At a Glance
Diary studies are a type of longitudinal study in which contributors create “diary entries” as points of data over a specified period of time. Diary entries can be audio, text, images, videos, or a combination of these assets.
Diary studies can provide valuable insight into how users behave and interact with their surroundings in their everyday lives. For example:
- You may want to understand the first-time user experience throughout all stages of that experience—from when the user initially loads the software through the ensuing days and weeks of using (or not using) it.
- You may want to understand the experience users have with the software by getting them to complete daily check-ins, in which they report their experience for each of those days.
- You may want to understand different moments within the experience: for a car rental experience, for example, such moments would include reserving a car, as well as picking up and dropping off the car at a rental location.
How to conduct a diary study with UserTesting
Designing and running a diary study using UserTesting may be slightly different from what your team has done on its own. Historically, customers have engaged with UserTesting's Professional Services team to assist with these types of projects. Diary studies have different stages, so contributors dropping out of a study is likely. Such attrition is one of the several complexities associated with diary studies, which is why we advise involving our Professional Services team.
However, you can run a diary study on your own with UserTesting:
1. Define the flow of your test, including timeline and touchpoints. For example:
- Pre-screen contributors (with seven days of launching the test). Look for contributors who are the best fit.
- Pilot a shorter version of the diary study to ensure that all the instructions and materials are clear to contributors. Make changes accordingly, based on any feedback, prior to the following sequence of touchpoints.
Touchpoint 1 (Day 1): Live interview to understand background and experience
- What is the contributor shopping preparation process, if any?
- How will contributors decide where to shop?
What are contributors planning on buying/shopping for?
- Do they have a specific item or category in mind, or are they planning to do more general browsing?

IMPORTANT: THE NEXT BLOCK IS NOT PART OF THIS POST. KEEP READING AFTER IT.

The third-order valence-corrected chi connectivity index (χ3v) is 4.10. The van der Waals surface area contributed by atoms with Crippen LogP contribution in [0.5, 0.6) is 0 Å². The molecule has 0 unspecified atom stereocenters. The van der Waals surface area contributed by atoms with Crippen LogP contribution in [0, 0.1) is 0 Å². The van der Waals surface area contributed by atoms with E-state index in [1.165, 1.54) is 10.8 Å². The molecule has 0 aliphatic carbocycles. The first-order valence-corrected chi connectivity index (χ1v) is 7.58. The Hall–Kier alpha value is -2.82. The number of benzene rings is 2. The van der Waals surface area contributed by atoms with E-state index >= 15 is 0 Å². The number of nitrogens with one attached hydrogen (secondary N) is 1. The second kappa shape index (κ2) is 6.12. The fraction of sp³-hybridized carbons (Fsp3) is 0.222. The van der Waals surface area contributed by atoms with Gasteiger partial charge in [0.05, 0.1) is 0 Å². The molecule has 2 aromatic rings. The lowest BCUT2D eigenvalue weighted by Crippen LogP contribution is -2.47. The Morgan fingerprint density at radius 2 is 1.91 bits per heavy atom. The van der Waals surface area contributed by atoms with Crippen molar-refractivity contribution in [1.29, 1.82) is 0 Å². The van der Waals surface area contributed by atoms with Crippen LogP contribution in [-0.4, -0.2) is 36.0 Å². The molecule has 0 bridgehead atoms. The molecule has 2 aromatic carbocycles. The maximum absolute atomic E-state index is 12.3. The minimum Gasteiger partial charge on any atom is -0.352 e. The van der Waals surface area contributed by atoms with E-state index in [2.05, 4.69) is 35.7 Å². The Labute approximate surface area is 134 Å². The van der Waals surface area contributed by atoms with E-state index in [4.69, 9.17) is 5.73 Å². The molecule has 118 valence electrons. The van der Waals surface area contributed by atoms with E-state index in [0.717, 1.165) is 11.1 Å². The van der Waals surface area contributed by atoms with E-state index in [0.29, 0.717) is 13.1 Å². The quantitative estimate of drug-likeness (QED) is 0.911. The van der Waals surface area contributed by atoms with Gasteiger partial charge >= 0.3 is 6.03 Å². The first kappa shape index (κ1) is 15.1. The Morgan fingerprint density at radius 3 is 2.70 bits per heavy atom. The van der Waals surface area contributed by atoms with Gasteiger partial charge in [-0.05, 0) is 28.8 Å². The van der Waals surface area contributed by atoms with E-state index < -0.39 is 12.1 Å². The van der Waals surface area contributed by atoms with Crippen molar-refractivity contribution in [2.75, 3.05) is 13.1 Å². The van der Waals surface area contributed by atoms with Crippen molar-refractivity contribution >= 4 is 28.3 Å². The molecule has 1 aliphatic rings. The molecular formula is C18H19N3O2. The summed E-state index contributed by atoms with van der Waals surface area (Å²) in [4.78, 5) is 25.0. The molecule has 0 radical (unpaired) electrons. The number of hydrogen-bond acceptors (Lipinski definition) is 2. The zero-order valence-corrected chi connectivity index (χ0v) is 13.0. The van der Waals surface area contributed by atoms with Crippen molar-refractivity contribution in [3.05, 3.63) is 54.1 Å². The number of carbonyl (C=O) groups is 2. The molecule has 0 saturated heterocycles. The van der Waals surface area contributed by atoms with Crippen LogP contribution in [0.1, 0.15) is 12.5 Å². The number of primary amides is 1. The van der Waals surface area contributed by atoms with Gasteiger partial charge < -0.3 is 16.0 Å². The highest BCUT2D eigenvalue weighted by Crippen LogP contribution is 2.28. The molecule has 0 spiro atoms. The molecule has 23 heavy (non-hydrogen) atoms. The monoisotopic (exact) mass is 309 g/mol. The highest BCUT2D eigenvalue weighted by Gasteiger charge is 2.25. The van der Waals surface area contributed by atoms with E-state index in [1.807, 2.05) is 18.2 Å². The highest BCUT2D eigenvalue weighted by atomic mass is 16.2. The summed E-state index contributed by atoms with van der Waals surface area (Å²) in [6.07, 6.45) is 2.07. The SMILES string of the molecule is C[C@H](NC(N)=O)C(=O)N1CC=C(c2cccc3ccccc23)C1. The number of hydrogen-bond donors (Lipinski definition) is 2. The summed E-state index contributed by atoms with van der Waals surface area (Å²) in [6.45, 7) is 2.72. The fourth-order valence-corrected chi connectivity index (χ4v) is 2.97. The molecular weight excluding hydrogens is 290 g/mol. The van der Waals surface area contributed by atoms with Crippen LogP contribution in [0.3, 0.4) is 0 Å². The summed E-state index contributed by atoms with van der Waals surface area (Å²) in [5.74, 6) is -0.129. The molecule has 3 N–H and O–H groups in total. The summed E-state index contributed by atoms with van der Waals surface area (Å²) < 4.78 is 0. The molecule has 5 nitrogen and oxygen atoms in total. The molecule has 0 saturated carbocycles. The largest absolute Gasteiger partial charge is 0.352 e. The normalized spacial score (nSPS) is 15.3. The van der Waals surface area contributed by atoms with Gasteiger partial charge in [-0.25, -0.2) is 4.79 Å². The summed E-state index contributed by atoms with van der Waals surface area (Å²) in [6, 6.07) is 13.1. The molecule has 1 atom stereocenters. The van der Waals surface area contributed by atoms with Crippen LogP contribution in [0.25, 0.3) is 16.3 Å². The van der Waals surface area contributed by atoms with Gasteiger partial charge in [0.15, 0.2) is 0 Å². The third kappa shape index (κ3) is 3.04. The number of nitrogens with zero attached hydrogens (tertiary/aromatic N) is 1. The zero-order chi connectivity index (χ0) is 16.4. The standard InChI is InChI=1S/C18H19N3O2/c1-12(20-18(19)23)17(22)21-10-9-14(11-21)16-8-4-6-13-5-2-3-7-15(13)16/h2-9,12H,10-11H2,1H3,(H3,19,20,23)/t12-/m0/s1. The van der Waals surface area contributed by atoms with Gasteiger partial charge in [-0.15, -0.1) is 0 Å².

- Are contributors planning to buy items they want and/or items they need?
- Touchpoint 2 (Day 2): Recorded test of first-time experience.
- Touchpoint 3 (Day 7): Recorded test of experience after one week
- Touchpoint 4 (Day 14): Recorded test of experience after second week
Touchpoint 5 (Day 15): Live interview to follow up on their overall experience
How do participants describe the post-purchase experience overall?
- What does an optimal post-purchase experience look like?
- What are the most important details to know?
- What kind of post-purchase communications are expected from retailers?
- If they needed to return the item or cancel the order, how would they expect to be able to do that?
- How do participants describe the post-purchase experience overall?
2. Run an unmoderated test to identify contributors for your study.
- We call this “pre-screening” because you will select which contributors, based on their answers to the unmoderated test, are to be included in your full diary study.
- This step is important because diary studies require time and commitment from you and the individuals participating in your study, so you want to ensure you have the right people participating.
3. Create a favorite contributors of the people you are including in your test.
4. Using your favorite contributors, invite these specifically selected contributors to the first test (touchpoint). Running this session as a Live Conversation can answer questions people have about the overall process, helping the whole study to run more smoothly.
5. On the appropriate days, send the next test (touchpoint).
- These unmoderated tests can include specific questions and, if appropriate, a link to any tool you want people to use to complete their diaries (a Google Form, a Microsoft Office 365 document, etc.).
- Tip: Schedule these tests so that you don’t have to manually launch them each day.
6. Conduct the final test (touchpoint). As with the first touchpoint, running this touchpoint as a Live Conversation will allow you to collect the most data and customize your questions to each of your contributors’ experience during the study.
7. Keep in touch with your contributors and message them prior to every touchpoint.
8. As a best practice, keep all the tests for your diary study in a folder so that it is easy to look at them as a list on your Dashboard.
For a more detailed explanation of these steps, see our Running a Diary Study course, which includes an example test plan for a diary study.
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